It was 1970, maybe ’71, and like my high school peers, I had let my hair grow. Although not long by today’s standards, it marked me a rebel, at least a rebel in the eyes of my uncles. It hung over my ears, lapped at my collar, and fell across my eyes – it was wavy and cool. The eldest boy cousin, I was a trailblazer and my hair soon became a target. Dad gave me a little grief but not as much as the uncles did. I know that they razzed me for fun, but today it took an unexpected turn, and Willie started it.
A good-natured family friend, I had known Duane Williamson forever. He lived in Rolling Prairie, where he met my parents long before I was born. To me, he was another uncle. A pear-shaped man, he sported suspenders and was as bald as a cue ball. Everyone called him Willie, his gregarious laugh a welcome addition at all family gatherings. He was an equipment operator and traveled the state building highways and roads. When he was in the area, he would stop and visit, greeting me in a headlock and giving me a Dutch Rub.
“Hey, Chief, how you been?” He always called me “Chief.” I endured the Dutch Rubs and laughed at his stories. Eventually, I grew too big for the actual headlock, but we still joked about it. Anyway, today Willie started it.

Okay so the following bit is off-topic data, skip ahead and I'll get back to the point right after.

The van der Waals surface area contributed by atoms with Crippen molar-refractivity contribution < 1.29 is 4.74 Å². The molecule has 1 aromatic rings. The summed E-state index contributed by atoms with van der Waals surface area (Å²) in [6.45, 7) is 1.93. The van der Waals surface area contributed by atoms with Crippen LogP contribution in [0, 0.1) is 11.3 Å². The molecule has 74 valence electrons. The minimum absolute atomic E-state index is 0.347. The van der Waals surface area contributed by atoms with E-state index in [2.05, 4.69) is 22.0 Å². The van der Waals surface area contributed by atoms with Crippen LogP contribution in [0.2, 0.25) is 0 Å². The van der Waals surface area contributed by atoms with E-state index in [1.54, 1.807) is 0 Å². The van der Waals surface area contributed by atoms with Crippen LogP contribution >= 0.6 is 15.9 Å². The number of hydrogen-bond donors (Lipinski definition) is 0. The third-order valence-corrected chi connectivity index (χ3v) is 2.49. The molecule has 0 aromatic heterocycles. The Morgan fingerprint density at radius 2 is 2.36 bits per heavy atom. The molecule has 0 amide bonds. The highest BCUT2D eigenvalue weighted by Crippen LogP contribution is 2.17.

It was a Sunday afternoon, we were gathered in Grandfather Tower’s limestone ranch. Perhaps it was Easter or maybe Thanksgiving. We had just finished lunch; roast beef and lamb with mint jelly. I never cared for the mutton, but I loved the jam. The ladies were in the kitchen, and the girl cousins were across the lane at Aunt Doris’ house. The guys had taken control of the living room. The football game was on TV.
Grandfather was in his chair, quietly reading the Sunday paper. My Uncles, Dad, and Willie congregated in the middle of the room to solve the problems of the world. I was sprawled on the floor with cousins Glen and Tom, watching the game – when Willie started it.
“Hey, Chief, when are you going to get a haircut? I’d give you a Dutch rub, but there’s too much hair,” Willie joked. The room erupted in raucous laughter, as the uncles joined in the fun. I smiled weakly and tried to ignore them, which was not an easy task. Soon Uncle Doc‘s booming voice rose above the tumult.
“Willie, I’ll get the sheep shears, and we can give him one now.” The room roared, and I half expected Doc to head to the barn. Slowly, a familiar soft voice rose from the corner chair. Silence fell as Grandfather put his paper aside and grinned at his son-in-laws.
Grandfather was born on a farm in Crawford County in 1899, just a stone’s throw from the Ohio River. The fourth of nine siblings, he managed to become a teacher. Starting in a one-room schoolhouse he went on to become a principal, and finally the Superintendent of Schools. Grandfather was a calm, quiet man, the man everyone sought for advice. Whenever he talked, people listened, like today. Today he deftly ended the teasing with two simple sentences.
“Let him enjoy it while he can. He won’t have it for long.” All heads turned toward my dad, and he smiled rubbing his bald head.
All heads turned toward my father, he smiled broadly and rubbed his bald head.
“You’re right,” Dad laughed, “He won’t have it for long.”
Grandfather was indeed correct, a scant fifteen years later I too was bald, but for that short interval, I did enjoy my hair.
Yes, Willie started it, but Grandfather ended it.
David L Dahl.
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